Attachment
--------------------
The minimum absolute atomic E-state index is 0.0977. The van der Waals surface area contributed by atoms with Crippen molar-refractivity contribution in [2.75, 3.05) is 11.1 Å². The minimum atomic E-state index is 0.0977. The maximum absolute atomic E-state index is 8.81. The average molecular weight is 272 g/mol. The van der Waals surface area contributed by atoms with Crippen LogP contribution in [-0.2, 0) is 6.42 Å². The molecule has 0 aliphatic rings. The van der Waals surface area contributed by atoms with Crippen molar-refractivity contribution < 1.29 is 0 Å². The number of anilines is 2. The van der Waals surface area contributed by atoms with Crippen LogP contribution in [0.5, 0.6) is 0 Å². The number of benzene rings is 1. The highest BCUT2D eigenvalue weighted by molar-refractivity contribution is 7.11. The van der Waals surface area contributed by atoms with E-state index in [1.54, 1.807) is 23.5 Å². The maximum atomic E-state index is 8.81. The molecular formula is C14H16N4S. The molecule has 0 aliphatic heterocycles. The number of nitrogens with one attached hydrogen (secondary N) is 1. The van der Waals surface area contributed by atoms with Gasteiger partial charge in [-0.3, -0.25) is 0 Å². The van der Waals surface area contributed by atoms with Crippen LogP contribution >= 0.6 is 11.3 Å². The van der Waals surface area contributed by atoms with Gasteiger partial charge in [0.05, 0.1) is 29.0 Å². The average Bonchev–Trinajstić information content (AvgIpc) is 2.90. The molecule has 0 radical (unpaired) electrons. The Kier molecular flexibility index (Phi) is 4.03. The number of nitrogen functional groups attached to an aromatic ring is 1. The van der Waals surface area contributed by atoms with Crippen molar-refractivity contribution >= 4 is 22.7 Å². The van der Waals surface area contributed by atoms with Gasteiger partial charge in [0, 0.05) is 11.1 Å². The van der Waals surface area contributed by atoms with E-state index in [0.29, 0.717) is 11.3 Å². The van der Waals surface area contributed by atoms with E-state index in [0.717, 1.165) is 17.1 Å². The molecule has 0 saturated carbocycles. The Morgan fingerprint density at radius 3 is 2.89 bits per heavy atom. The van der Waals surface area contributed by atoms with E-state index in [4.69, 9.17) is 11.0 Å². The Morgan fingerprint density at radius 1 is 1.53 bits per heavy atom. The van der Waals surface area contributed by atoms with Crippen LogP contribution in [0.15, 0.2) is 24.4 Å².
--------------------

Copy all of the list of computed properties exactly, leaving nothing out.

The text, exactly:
The minimum absolute atomic E-state index is 0.0977. The van der Waals surface area contributed by atoms with Crippen molar-refractivity contribution in [2.75, 3.05) is 11.1 Å². The minimum atomic E-state index is 0.0977. The maximum absolute atomic E-state index is 8.81. The average molecular weight is 272 g/mol. The van der Waals surface area contributed by atoms with Crippen LogP contribution in [-0.2, 0) is 6.42 Å². The molecule has 0 aliphatic rings. The van der Waals surface area contributed by atoms with Crippen molar-refractivity contribution < 1.29 is 0 Å². The number of anilines is 2. The van der Waals surface area contributed by atoms with Crippen LogP contribution in [0.5, 0.6) is 0 Å². The number of benzene rings is 1. The highest BCUT2D eigenvalue weighted by molar-refractivity contribution is 7.11. The van der Waals surface area contributed by atoms with E-state index in [1.54, 1.807) is 23.5 Å². The maximum atomic E-state index is 8.81. The molecular formula is C14H16N4S. The molecule has 0 aliphatic heterocycles. The number of nitrogens with one attached hydrogen (secondary N) is 1. The van der Waals surface area contributed by atoms with Gasteiger partial charge in [-0.3, -0.25) is 0 Å². The van der Waals surface area contributed by atoms with Crippen LogP contribution >= 0.6 is 11.3 Å². The van der Waals surface area contributed by atoms with Gasteiger partial charge in [0.05, 0.1) is 29.0 Å². The average Bonchev–Trinajstić information content (AvgIpc) is 2.90. The molecule has 0 radical (unpaired) electrons. The Kier molecular flexibility index (Phi) is 4.03. The number of nitrogen functional groups attached to an aromatic ring is 1. The van der Waals surface area contributed by atoms with Crippen molar-refractivity contribution >= 4 is 22.7 Å². The van der Waals surface area contributed by atoms with Gasteiger partial charge in [0, 0.05) is 11.1 Å². The van der Waals surface area contributed by atoms with E-state index in [0.29, 0.717) is 11.3 Å². The van der Waals surface area contributed by atoms with E-state index in [0.717, 1.165) is 17.1 Å². The molecule has 0 saturated carbocycles. The Morgan fingerprint density at radius 3 is 2.89 bits per heavy atom. The van der Waals surface area contributed by atoms with E-state index in [4.69, 9.17) is 11.0 Å². The Morgan fingerprint density at radius 1 is 1.53 bits per heavy atom. The van der Waals surface area contributed by atoms with Crippen LogP contribution in [0.15, 0.2) is 24.4 Å².